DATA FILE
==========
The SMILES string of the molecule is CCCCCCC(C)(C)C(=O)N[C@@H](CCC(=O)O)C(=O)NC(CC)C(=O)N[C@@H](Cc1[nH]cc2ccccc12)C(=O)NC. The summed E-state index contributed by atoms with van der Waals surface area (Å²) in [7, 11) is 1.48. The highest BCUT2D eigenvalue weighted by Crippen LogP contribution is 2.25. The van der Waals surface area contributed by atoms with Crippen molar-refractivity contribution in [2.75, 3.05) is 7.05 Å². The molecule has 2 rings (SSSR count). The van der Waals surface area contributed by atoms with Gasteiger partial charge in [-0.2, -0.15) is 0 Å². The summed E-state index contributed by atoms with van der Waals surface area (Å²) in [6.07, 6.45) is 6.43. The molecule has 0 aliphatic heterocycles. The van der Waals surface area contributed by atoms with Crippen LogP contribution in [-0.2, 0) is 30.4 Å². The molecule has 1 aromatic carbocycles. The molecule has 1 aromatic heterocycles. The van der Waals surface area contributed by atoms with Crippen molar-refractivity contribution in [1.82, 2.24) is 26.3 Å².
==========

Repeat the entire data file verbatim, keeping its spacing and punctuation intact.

The SMILES string of the molecule is CCCCCCC(C)(C)C(=O)N[C@@H](CCC(=O)O)C(=O)NC(CC)C(=O)N[C@@H](Cc1[nH]cc2ccccc12)C(=O)NC. The summed E-state index contributed by atoms with van der Waals surface area (Å²) in [7, 11) is 1.48. The highest BCUT2D eigenvalue weighted by Crippen LogP contribution is 2.25. The van der Waals surface area contributed by atoms with Crippen molar-refractivity contribution in [2.75, 3.05) is 7.05 Å². The molecule has 2 rings (SSSR count). The van der Waals surface area contributed by atoms with Gasteiger partial charge in [-0.2, -0.15) is 0 Å². The summed E-state index contributed by atoms with van der Waals surface area (Å²) in [6.07, 6.45) is 6.43. The molecule has 0 aliphatic heterocycles. The van der Waals surface area contributed by atoms with Crippen LogP contribution in [-0.2, 0) is 30.4 Å². The molecule has 1 aromatic carbocycles. The molecule has 1 aromatic heterocycles. The van der Waals surface area contributed by atoms with Crippen molar-refractivity contribution in [1.82, 2.24) is 26.3 Å².